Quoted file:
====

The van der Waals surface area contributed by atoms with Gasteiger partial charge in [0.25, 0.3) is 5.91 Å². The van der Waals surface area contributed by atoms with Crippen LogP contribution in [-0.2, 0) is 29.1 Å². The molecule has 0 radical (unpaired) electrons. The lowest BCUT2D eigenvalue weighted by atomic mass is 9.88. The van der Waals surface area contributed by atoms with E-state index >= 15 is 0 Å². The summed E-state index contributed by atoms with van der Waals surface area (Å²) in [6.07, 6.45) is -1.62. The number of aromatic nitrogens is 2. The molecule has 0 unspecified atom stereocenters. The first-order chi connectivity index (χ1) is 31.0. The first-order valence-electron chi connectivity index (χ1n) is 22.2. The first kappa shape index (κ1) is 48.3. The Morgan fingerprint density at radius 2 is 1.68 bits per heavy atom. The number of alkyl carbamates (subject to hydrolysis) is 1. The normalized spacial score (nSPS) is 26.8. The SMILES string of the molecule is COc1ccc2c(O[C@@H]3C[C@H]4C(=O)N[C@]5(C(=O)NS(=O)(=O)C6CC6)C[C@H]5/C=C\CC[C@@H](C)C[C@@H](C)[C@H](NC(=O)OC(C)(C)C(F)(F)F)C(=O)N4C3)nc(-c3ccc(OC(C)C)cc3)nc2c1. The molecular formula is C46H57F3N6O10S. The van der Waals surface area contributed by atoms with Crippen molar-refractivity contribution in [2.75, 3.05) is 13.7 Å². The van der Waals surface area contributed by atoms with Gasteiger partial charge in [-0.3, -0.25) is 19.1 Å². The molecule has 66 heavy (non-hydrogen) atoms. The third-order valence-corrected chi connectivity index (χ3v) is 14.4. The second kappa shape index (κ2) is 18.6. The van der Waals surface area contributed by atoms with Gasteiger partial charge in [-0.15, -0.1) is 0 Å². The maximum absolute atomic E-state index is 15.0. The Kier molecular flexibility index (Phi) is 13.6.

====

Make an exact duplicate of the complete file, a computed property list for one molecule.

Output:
The van der Waals surface area contributed by atoms with Gasteiger partial charge in [0.25, 0.3) is 5.91 Å². The van der Waals surface area contributed by atoms with Crippen LogP contribution in [-0.2, 0) is 29.1 Å². The molecule has 0 radical (unpaired) electrons. The lowest BCUT2D eigenvalue weighted by atomic mass is 9.88. The van der Waals surface area contributed by atoms with E-state index >= 15 is 0 Å². The summed E-state index contributed by atoms with van der Waals surface area (Å²) in [6.07, 6.45) is -1.62. The number of aromatic nitrogens is 2. The molecule has 0 unspecified atom stereocenters. The first-order chi connectivity index (χ1) is 31.0. The first-order valence-electron chi connectivity index (χ1n) is 22.2. The first kappa shape index (κ1) is 48.3. The Morgan fingerprint density at radius 2 is 1.68 bits per heavy atom. The number of alkyl carbamates (subject to hydrolysis) is 1. The normalized spacial score (nSPS) is 26.8. The SMILES string of the molecule is COc1ccc2c(O[C@@H]3C[C@H]4C(=O)N[C@]5(C(=O)NS(=O)(=O)C6CC6)C[C@H]5/C=C\CC[C@@H](C)C[C@@H](C)[C@H](NC(=O)OC(C)(C)C(F)(F)F)C(=O)N4C3)nc(-c3ccc(OC(C)C)cc3)nc2c1. The molecular formula is C46H57F3N6O10S. The van der Waals surface area contributed by atoms with Crippen molar-refractivity contribution in [2.75, 3.05) is 13.7 Å². The van der Waals surface area contributed by atoms with Gasteiger partial charge in [-0.3, -0.25) is 19.1 Å². The molecule has 66 heavy (non-hydrogen) atoms. The third-order valence-corrected chi connectivity index (χ3v) is 14.4. The second kappa shape index (κ2) is 18.6. The van der Waals surface area contributed by atoms with Gasteiger partial charge in [-0.15, -0.1) is 0 Å². The maximum absolute atomic E-state index is 15.0. The Kier molecular flexibility index (Phi) is 13.6.